Hill, a Waltham Abbey housebuilder, has been commissioned to prepare plans for “sensitive redevelopment” in parts of the 11 acres of woods and farmland that are owned by the trustees of the Whalebones estate.
Although not designated as green belt land, Whalebones is regarded as a significant green space within the Wood Street conservation area and local amenity groups have urged Barnet Council to recognise the importance of what is a significant tract of woodland, farmland and biodiversity.
To test local opinion and gather views on environmental safeguards and possible community involvement, a survey and research study has been launched by Culainn Shanahan, son of Patrick Shanahan and Helena Boland, owners of Whalebones house.
Mr Shanahan intends to speak to householders within a half mile radius of Whalebones; collate information on the status of the Whalebones green space; and discuss options with residents at a workshop at the end of August.
His parents’ house is at the centre of the Whalebones green space, but is separate from the Whalebones estate. At the Wood Street entrance to the house are the historic whalebones after which the property is named.
We know that the developers are preparing plans for the possible redevelopment of the fields to the west and east of the house...
“We know that the developers are preparing plans for the possible redevelopment of the fields to the west and east of the house, and my parents have asked me to investigate options for local participation,” said Mr Shanahan, who has just completed a master’s degree in design at the Royal College of Art.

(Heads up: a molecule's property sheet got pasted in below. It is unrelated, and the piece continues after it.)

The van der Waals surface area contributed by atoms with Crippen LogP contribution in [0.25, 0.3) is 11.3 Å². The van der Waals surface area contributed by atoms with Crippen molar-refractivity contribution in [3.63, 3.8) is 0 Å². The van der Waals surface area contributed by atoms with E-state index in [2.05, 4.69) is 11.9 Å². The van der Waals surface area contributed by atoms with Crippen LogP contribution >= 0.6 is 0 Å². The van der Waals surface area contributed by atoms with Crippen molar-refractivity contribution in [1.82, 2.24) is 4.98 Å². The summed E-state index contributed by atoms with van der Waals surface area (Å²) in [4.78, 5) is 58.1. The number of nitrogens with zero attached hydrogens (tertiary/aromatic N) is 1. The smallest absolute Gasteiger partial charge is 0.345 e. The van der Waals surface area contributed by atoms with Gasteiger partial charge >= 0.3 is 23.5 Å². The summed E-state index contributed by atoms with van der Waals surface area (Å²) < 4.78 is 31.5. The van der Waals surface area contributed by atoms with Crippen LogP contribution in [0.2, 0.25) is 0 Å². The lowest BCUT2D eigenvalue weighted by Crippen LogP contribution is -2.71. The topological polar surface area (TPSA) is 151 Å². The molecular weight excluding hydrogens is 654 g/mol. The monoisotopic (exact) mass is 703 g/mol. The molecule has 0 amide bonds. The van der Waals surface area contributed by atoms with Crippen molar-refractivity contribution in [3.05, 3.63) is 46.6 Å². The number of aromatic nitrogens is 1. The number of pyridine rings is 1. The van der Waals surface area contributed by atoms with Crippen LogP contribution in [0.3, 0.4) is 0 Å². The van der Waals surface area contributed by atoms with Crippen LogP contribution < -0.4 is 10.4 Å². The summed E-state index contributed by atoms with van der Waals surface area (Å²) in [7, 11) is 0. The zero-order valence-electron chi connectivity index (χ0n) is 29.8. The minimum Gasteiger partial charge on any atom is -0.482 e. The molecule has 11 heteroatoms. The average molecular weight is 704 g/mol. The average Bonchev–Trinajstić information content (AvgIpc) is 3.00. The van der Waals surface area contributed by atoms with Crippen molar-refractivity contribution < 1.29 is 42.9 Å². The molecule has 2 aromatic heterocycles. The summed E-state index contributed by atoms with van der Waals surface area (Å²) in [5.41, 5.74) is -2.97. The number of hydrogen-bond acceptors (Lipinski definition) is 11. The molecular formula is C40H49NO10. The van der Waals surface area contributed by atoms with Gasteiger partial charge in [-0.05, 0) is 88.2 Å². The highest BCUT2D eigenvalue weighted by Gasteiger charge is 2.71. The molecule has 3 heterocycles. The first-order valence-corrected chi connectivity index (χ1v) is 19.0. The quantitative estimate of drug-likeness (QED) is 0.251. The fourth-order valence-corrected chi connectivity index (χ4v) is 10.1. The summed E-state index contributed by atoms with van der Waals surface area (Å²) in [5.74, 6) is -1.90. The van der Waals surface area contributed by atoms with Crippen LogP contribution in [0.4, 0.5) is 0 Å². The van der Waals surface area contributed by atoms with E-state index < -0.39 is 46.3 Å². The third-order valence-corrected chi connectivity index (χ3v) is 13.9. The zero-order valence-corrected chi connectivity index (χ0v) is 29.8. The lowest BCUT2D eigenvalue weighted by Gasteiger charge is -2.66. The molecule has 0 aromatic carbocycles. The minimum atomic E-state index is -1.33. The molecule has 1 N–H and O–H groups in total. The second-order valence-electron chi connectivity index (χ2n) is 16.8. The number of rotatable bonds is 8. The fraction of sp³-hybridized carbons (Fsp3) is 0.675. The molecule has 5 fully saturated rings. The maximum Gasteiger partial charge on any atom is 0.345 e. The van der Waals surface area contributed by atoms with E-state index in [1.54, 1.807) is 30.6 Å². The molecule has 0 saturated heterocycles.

“We would like to hear from local wildlife groups, amenity associations and other interested organisations to discover what they think of Whalebones being redeveloped and whether they can think of alternative options.”
At a meeting with Mr Shanahan, Robin Bishop, chair of the Barnet Society, agreed that any attempt to pull together local thinking on the future of the Whalebone estate would be of value.
“There has already been a consultation exercise and representatives of the housebuilders Hill have held workshops with residents, but so far we have heard nothing further.
“We have suggested that the developers put forward options that can be considered by local amenity organisations, so that we can have the kind of input that has been promised.
“Our understanding is that come the autumn, we would expect a response of some kind and some indication of what kind of development is intended,” said Mr Bishop.
In a prospectus for the workshops held on behalf of Hill, the development team said that much of the existing green space would be retained, together with the mature trees; new parkland spaces would be opened up for use by the community; and a home on the site would be retained for the Barnet Guild of Artists and Barnet Beekeepers Association.